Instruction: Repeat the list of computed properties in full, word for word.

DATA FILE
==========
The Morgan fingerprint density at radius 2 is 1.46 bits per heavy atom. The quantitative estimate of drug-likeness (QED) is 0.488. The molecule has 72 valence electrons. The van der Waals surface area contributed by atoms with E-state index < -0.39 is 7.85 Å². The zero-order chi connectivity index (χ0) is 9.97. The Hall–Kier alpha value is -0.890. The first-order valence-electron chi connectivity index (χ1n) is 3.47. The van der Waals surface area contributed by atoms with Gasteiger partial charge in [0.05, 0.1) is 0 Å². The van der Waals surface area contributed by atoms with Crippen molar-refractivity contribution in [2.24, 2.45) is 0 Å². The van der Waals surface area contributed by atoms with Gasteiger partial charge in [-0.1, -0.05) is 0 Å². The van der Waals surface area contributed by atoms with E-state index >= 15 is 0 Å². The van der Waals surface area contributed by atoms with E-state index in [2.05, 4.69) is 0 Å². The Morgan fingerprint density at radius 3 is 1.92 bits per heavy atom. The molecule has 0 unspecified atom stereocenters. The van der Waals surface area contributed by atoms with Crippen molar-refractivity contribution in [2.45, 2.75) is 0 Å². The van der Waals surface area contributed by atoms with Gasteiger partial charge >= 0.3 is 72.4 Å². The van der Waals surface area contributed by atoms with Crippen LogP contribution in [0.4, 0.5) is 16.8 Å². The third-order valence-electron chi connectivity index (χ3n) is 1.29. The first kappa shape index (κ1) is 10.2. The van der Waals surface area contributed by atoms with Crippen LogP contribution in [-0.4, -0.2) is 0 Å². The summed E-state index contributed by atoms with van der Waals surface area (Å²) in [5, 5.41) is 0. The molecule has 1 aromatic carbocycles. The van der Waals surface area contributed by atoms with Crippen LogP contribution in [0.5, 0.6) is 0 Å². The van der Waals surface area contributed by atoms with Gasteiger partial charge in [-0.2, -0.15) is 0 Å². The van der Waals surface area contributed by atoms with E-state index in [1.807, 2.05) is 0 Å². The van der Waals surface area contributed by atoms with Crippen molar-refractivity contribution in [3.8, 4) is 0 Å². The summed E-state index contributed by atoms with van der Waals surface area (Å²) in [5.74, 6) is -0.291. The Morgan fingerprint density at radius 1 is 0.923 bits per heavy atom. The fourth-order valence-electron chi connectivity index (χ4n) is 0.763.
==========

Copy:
The Morgan fingerprint density at radius 2 is 1.46 bits per heavy atom. The quantitative estimate of drug-likeness (QED) is 0.488. The molecule has 72 valence electrons. The van der Waals surface area contributed by atoms with E-state index < -0.39 is 7.85 Å². The zero-order chi connectivity index (χ0) is 9.97. The Hall–Kier alpha value is -0.890. The first-order valence-electron chi connectivity index (χ1n) is 3.47. The van der Waals surface area contributed by atoms with Gasteiger partial charge in [0.05, 0.1) is 0 Å². The van der Waals surface area contributed by atoms with Crippen molar-refractivity contribution in [2.24, 2.45) is 0 Å². The van der Waals surface area contributed by atoms with Gasteiger partial charge in [-0.1, -0.05) is 0 Å². The van der Waals surface area contributed by atoms with E-state index >= 15 is 0 Å². The van der Waals surface area contributed by atoms with E-state index in [2.05, 4.69) is 0 Å². The Morgan fingerprint density at radius 3 is 1.92 bits per heavy atom. The molecule has 0 unspecified atom stereocenters. The van der Waals surface area contributed by atoms with Crippen molar-refractivity contribution in [2.45, 2.75) is 0 Å². The van der Waals surface area contributed by atoms with Gasteiger partial charge >= 0.3 is 72.4 Å². The van der Waals surface area contributed by atoms with Crippen LogP contribution in [0.4, 0.5) is 16.8 Å². The third-order valence-electron chi connectivity index (χ3n) is 1.29. The first kappa shape index (κ1) is 10.2. The van der Waals surface area contributed by atoms with Crippen LogP contribution in [-0.4, -0.2) is 0 Å². The summed E-state index contributed by atoms with van der Waals surface area (Å²) in [5, 5.41) is 0. The molecule has 1 aromatic carbocycles. The van der Waals surface area contributed by atoms with Crippen LogP contribution in [0.5, 0.6) is 0 Å². The van der Waals surface area contributed by atoms with Gasteiger partial charge in [-0.2, -0.15) is 0 Å². The van der Waals surface area contributed by atoms with E-state index in [1.807, 2.05) is 0 Å². The van der Waals surface area contributed by atoms with Crippen molar-refractivity contribution in [3.8, 4) is 0 Å². The summed E-state index contributed by atoms with van der Waals surface area (Å²) in [5.74, 6) is -0.291. The Morgan fingerprint density at radius 1 is 0.923 bits per heavy atom. The fourth-order valence-electron chi connectivity index (χ4n) is 0.763.